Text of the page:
Once the most wish-listed game on Steam, zombie MMO The Day Before has seen its player count drop hugely, just four days on from its launch.
The subject of both anticipation and suspicion, zombie survival MMO The Day Before finally launched in Early Access on the 7th December after nearly three years of slick-looking trailers and delays.
That the game actually got a release at all marked quite a moment for the game, given the common accusations that it was so much vapourware, and a bizarre legal dispute over its title that saw it delisted from Steam for several months.
The open-world survival opus’ launch has meant that players have now been able to give their verdict – and looking at the available data, it doesn’t look too pretty for developer Fntastic.
As first noted by PCGamesN, The Day Before’s concurrent player count has dropped precipitously since launch. The game peaked at a shade over 38,000 players around the day of its release, which isn’t huge, but far from terrible. In the four days and counting since launch, however, that number has dropped precipitously according to SteamDb data, with just 3,391 people currently playing the game at the time of writing.
Reviews on Steam make for similarly grim reading – it’s currently rated Mostly Negative, based on the 18,126 reviews so far logged on the platform.
Now, the emergence of a disappointing, iffy game isn’t new, but what makes The Day Before different is the seeming disparity between the experience that was shown off in pre-release footage and the one that emerged this month. When the game was announced in January 2021, it immediately garnered attention for its detailed-looking post-apocalyptic world and detailed lighting and physics. It looked far more like a triple-A experience from a major firm like Ubisoft than an independent release from a relatively unknown studio.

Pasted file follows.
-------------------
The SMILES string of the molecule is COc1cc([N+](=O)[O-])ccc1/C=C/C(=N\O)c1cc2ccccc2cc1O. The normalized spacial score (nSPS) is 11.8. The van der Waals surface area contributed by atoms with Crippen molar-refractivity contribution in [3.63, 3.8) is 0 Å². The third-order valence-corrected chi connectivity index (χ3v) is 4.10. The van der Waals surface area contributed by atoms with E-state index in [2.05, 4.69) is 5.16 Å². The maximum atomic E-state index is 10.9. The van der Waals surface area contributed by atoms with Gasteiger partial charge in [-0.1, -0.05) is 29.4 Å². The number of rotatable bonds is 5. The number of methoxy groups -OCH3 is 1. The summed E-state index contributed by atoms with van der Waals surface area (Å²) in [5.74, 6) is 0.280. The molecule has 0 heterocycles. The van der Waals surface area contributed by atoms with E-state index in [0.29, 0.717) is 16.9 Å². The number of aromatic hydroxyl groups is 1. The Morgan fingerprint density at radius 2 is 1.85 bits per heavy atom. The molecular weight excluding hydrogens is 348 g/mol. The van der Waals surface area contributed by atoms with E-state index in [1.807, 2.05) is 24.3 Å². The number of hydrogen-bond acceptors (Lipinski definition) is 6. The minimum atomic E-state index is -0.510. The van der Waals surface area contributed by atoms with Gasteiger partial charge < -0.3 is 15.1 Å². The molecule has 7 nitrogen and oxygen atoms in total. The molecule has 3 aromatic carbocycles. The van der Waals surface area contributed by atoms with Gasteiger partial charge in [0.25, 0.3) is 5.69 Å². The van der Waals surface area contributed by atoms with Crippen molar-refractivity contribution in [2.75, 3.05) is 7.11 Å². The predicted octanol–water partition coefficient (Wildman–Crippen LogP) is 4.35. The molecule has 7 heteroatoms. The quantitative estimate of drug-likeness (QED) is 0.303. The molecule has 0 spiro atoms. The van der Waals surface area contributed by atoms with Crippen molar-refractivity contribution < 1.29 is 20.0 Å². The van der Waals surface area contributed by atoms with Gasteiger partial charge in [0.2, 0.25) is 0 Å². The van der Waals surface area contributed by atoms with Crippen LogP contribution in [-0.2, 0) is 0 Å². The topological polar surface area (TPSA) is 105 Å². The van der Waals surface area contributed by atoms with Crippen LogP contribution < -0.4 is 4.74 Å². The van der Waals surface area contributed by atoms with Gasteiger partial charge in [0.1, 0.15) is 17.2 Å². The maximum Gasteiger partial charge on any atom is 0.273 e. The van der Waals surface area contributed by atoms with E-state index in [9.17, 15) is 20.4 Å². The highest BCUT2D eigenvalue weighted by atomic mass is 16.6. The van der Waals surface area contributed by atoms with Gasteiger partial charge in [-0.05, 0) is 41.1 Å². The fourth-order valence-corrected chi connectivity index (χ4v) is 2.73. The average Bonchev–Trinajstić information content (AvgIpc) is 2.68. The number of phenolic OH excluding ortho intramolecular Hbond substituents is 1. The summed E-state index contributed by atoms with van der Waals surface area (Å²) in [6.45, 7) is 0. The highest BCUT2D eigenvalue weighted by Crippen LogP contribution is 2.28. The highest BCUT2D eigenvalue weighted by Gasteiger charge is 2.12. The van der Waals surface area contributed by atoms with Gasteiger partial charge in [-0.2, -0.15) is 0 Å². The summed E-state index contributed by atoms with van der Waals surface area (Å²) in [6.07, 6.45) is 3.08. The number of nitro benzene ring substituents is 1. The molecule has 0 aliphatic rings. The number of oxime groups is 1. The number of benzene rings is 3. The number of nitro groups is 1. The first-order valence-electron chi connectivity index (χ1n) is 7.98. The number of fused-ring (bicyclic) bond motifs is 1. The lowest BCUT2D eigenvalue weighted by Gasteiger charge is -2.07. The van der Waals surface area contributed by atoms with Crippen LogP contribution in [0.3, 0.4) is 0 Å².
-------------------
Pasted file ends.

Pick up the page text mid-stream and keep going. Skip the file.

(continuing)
Even as the game rocketed up the ‘most wish-listed’ chart, though, red flags began to emerge. First there was developer Fntastic’s lack of experience when it came to making MMOs. Then there was the story that it was being partly developed by 140 ‘volunteers’ who were paid with ‘cool rewards, participation certificates, and free codes’ rather than, you know, actual money.
Then there was the suspicious similarity to other games – the trailer that appeared to be a shot-for-shot remake of Call Of Duty: Black Ops Cold War. The glaring similarities to established titles like The Division and The Last Of Us. The heavy use of off-the-peg assets in later trailers.
With the game now out, Steam reviewers have begun noting the disparity between the trailers and the game itself. “Not an MMO, not open world,” one player wrote. “This is a small area extraction shooter,” wrote another. “The devs deleted all the old videos showing the open world elements. The city is dead and there are barely any open buildings.”
In an attempt to address some of the technical issues levelled at the game, Fntastic has released a patch which is said to improve things like shooting performance and the spawn rate of zombies. In seeming anticipation of those negative reviews, the developer also released a statement before its release.
“Please don’t accuse us of scamming,” the developer wrote on Twitter/X; “that’s not true. We didn’t take a penny from anyone. Please don’t accuse us of asset flip; that’s not true also. Our team worked day and night to make our dream game a reality.”